According to Deputy Mayor of Human Health and Services Wayne Turnage, the permanent clearing is a matter of the health and safety for both pedestrians and the unhoused residents living there. He says the K street underpass, which is notably narrower than the ones on M and L, has been known to block pedestrians.

Ward 6 Councilmember Charles Allen, who represents the area, supports Turnage’s decision.

“Given that the sidewalk along the 100 block of K Street is narrower than on L or M, we have repeatedly tried to balance safe and clear passage with encampments. But it has remained a public safety issue for pedestrians, especially those in wheelchairs, pushing strollers, or using a walker or crutches,” says Allen in a statement to City Paper. “Long-term, I am fully committed to seeing the District find shelter or housing solutions for unsheltered residents.”

Advocates, however, say the city sped ahead on the policy without offering residents viable housing options. The city, meanwhile, has said it is offering outreach efforts, including calling both advocates and encamped individuals to a meeting with DMHHS on Tuesday night. According to Street Sense, a policy analyst for DMHHS, Jessica Smith, told attendees that the sweep will happen Thursday regardless of weather conditions.

Alexandra Bradley, mobile services manager at the nonprofit HIPS, was present at that meeting and says several community organizations were invited to speak on their outreach services to K Street NE unhoused residents.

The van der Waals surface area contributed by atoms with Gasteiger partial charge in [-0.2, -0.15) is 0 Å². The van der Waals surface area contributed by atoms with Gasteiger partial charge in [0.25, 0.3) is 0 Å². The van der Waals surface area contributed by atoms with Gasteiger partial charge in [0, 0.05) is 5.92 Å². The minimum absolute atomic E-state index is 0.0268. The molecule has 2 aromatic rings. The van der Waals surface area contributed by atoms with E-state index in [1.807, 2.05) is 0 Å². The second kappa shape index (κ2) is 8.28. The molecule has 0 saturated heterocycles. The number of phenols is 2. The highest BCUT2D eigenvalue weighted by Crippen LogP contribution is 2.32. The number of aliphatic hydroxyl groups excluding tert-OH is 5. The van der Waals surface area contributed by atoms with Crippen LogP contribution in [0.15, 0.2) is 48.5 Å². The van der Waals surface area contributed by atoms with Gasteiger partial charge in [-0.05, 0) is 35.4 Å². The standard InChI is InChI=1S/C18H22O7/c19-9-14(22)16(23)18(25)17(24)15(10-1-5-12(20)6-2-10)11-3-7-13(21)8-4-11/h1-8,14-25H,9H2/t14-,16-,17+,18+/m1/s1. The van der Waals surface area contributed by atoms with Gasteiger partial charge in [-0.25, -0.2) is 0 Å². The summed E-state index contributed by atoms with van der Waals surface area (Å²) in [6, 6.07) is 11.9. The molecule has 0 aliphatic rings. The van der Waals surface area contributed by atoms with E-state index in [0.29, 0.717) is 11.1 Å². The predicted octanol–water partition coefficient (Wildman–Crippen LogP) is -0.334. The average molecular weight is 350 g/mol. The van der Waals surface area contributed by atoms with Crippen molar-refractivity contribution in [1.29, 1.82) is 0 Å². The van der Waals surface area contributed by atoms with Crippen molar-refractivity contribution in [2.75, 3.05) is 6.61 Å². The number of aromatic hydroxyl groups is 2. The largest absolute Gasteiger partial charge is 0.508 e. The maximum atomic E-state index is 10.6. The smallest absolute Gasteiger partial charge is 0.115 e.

“It felt like they were trying to pass things off to other people,” Bradley says, adding that the city reiterated on Tuesday that the sweep was about health and safety. “Whose safety?” Bradley asks. She says residents were given the opportunity to express their concerns, with many saying that two weeks notice wasn’t enough time. The signs first appeared on Friday, Jan. 3.

“They’re not offering any accelerated housing resources for folks that they’re displacing,” Bradley says. “They’re not offering any solutions. They’re not even offering to move people. They’re just saying, ‘You need to be gone.'”

The upcoming sweep has created urgency within advocacy groups as they race to provide outreach and services to encamped residents. Volunteers with the Peace House DC are helping people move to nearby underpasses on Wednesday night. According to co-manager of the Peace House DC Fariha Huriya, the organization has been providing the encamped residents with supplies for a long time, but last week, Huriya launched a fundraiser to help people purchase tents, thermal underwear, candles, gloves, and more for encamped individuals, raising over $5,000.